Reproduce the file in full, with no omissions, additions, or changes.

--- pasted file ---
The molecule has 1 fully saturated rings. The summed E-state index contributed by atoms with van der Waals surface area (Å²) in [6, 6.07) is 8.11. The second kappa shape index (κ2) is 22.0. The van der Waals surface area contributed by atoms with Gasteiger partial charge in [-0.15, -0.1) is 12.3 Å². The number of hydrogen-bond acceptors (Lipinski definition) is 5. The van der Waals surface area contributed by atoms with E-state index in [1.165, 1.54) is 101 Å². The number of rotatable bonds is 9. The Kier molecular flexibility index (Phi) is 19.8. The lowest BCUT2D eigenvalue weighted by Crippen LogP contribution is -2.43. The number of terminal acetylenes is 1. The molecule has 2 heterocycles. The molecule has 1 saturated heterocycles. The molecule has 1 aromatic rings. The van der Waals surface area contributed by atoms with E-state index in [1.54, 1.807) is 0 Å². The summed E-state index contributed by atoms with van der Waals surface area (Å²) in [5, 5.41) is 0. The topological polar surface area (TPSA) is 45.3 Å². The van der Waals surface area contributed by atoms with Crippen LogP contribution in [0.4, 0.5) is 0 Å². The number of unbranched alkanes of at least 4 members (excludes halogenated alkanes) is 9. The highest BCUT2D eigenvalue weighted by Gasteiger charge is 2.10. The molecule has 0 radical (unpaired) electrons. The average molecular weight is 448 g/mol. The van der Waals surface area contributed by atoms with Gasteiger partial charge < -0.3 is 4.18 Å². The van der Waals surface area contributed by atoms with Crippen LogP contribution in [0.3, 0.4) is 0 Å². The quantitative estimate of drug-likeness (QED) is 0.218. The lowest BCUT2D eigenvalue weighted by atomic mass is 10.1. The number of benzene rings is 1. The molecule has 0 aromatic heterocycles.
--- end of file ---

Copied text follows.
The molecule has 1 fully saturated rings. The summed E-state index contributed by atoms with van der Waals surface area (Å²) in [6, 6.07) is 8.11. The second kappa shape index (κ2) is 22.0. The van der Waals surface area contributed by atoms with Gasteiger partial charge in [-0.15, -0.1) is 12.3 Å². The number of hydrogen-bond acceptors (Lipinski definition) is 5. The van der Waals surface area contributed by atoms with E-state index in [1.165, 1.54) is 101 Å². The number of rotatable bonds is 9. The Kier molecular flexibility index (Phi) is 19.8. The lowest BCUT2D eigenvalue weighted by Crippen LogP contribution is -2.43. The number of terminal acetylenes is 1. The molecule has 2 heterocycles. The molecule has 1 saturated heterocycles. The molecule has 1 aromatic rings. The van der Waals surface area contributed by atoms with E-state index in [1.54, 1.807) is 0 Å². The summed E-state index contributed by atoms with van der Waals surface area (Å²) in [5, 5.41) is 0. The topological polar surface area (TPSA) is 45.3 Å². The van der Waals surface area contributed by atoms with Crippen LogP contribution in [0.4, 0.5) is 0 Å². The number of unbranched alkanes of at least 4 members (excludes halogenated alkanes) is 9. The highest BCUT2D eigenvalue weighted by Gasteiger charge is 2.10. The molecule has 0 radical (unpaired) electrons. The average molecular weight is 448 g/mol. The van der Waals surface area contributed by atoms with Gasteiger partial charge < -0.3 is 4.18 Å². The van der Waals surface area contributed by atoms with Crippen LogP contribution in [0.3, 0.4) is 0 Å². The quantitative estimate of drug-likeness (QED) is 0.218. The lowest BCUT2D eigenvalue weighted by atomic mass is 10.1. The number of benzene rings is 1. The molecule has 0 aromatic heterocycles.